Whose responsibility is it to make sure this doesn't happen? The judge? The course builder? The [competitors] focused on walking the course? The answer is all of the above! The solution lies in awareness and education. Those hosting trials need to have sufficient equipment to secure the tunnels safely. Clubs should give the judges thorough equipment details so they can design courses consistent with what is available to them. Course builders should be educated on how to secure the tunnels properly so there is no shifting or possibility of it hitting something else. Judges need to be more cognizant of these issues while tweaking course and flexible to adapt appropriately. Lastly, handlers need to also be aware and bring up any safety concerns before the class (if possible) and not hesitate to speak up if they notice something during a class. What you say just might save a dog's life or keep them from sustaining a major injury. If you do that before my run, THANK YOU!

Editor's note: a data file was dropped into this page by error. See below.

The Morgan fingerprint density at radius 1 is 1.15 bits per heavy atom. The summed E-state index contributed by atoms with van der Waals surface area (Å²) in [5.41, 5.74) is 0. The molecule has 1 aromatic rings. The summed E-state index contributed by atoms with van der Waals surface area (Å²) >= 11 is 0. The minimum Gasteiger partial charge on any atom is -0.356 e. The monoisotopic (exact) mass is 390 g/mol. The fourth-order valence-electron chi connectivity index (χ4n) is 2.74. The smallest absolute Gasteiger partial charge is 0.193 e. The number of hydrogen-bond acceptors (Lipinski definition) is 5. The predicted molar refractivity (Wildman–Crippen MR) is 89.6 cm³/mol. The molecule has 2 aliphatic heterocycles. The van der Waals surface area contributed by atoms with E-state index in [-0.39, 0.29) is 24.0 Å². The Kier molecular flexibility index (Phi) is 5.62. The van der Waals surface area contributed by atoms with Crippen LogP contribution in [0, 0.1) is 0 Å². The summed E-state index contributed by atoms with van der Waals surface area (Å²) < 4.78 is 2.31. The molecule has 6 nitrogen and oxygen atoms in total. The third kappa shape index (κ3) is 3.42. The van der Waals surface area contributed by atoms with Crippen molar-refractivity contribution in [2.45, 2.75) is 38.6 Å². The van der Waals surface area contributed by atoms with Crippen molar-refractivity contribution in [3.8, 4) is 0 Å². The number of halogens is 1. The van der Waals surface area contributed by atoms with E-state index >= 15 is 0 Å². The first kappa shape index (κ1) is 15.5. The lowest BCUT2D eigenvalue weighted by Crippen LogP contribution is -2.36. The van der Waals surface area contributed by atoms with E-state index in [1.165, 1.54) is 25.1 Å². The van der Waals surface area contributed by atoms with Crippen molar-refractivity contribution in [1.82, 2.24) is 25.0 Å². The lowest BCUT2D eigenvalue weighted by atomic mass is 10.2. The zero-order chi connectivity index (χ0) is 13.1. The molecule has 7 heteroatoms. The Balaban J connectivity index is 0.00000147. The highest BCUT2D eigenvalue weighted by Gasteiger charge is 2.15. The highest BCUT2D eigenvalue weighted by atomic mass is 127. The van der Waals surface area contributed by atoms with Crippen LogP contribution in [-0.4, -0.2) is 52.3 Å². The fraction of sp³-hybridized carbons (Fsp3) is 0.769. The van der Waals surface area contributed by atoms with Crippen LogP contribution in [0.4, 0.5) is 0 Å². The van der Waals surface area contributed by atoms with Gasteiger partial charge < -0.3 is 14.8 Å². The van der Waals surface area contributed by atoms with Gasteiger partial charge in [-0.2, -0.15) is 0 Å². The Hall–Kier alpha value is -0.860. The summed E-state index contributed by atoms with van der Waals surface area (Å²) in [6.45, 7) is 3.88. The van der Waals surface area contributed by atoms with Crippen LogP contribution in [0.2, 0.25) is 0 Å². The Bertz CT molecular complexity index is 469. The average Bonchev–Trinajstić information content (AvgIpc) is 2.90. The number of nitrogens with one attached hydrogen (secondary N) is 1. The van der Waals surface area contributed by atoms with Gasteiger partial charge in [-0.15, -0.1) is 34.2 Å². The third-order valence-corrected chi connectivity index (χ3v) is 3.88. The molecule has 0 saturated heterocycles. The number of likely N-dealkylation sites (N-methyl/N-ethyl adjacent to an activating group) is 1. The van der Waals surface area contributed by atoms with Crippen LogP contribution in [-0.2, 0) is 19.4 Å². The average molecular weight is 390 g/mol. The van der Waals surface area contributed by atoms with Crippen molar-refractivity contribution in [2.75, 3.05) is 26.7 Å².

An avid dog training enthusiast since childhood, Lori Michaels has been dedicated to the sport of agility the last 14 years with her Shetland Sheepdogs and Border Collies. Lori and her dogs have appeared in final events at Cynosport (Grand Prix, Performance Speed Jumping, Steeplechase and Dog Agility Masters Team) 16 times, as well as earning multiple regional championship titles. Lori and Solei have represented the US in international competition four times, including being members of the 2014 IFCS Team (medaling in two events). Beyond being an accomplished competitor, Lori has gained respect in the agility community for her devotion as both instructor and coach to local and long-distance students. Her greatest satisfaction comes from helping others meet and exceed their personal goals with their own dogs. Lori can be reached through her website at http://www.allstaragility.net/about.htm.
This article first appeared on https://allstaragility.wordpress.com/2014/10/26/thoughts-on-tunnel-safety/ and has been shared with permission.